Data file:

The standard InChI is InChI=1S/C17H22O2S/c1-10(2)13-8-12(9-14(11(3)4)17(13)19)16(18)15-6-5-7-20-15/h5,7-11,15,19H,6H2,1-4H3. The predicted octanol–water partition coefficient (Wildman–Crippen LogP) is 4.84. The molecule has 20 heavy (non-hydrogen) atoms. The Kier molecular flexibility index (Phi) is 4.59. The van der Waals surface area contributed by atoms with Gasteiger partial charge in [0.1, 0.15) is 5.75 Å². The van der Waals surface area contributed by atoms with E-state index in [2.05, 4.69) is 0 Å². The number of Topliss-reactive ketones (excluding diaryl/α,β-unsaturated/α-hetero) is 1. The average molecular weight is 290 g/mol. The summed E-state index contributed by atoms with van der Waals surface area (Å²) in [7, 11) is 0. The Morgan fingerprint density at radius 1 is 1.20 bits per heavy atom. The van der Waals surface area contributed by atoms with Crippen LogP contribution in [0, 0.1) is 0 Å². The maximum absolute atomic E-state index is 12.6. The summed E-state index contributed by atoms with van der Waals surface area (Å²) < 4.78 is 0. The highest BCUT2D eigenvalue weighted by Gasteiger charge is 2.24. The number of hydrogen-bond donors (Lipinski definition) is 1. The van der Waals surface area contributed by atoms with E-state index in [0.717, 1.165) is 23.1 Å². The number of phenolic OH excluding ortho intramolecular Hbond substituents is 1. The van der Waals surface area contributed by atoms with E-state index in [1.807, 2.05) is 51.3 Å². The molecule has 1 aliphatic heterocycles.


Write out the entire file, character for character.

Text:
The standard InChI is InChI=1S/C17H22O2S/c1-10(2)13-8-12(9-14(11(3)4)17(13)19)16(18)15-6-5-7-20-15/h5,7-11,15,19H,6H2,1-4H3. The predicted octanol–water partition coefficient (Wildman–Crippen LogP) is 4.84. The molecule has 20 heavy (non-hydrogen) atoms. The Kier molecular flexibility index (Phi) is 4.59. The van der Waals surface area contributed by atoms with Gasteiger partial charge in [0.1, 0.15) is 5.75 Å². The van der Waals surface area contributed by atoms with E-state index in [2.05, 4.69) is 0 Å². The number of Topliss-reactive ketones (excluding diaryl/α,β-unsaturated/α-hetero) is 1. The average molecular weight is 290 g/mol. The summed E-state index contributed by atoms with van der Waals surface area (Å²) in [7, 11) is 0. The Morgan fingerprint density at radius 1 is 1.20 bits per heavy atom. The van der Waals surface area contributed by atoms with Crippen LogP contribution in [0, 0.1) is 0 Å². The maximum absolute atomic E-state index is 12.6. The summed E-state index contributed by atoms with van der Waals surface area (Å²) < 4.78 is 0. The highest BCUT2D eigenvalue weighted by Gasteiger charge is 2.24. The number of hydrogen-bond donors (Lipinski definition) is 1. The van der Waals surface area contributed by atoms with E-state index in [0.717, 1.165) is 23.1 Å². The number of phenolic OH excluding ortho intramolecular Hbond substituents is 1. The van der Waals surface area contributed by atoms with E-state index in [1.807, 2.05) is 51.3 Å². The molecule has 1 aliphatic heterocycles.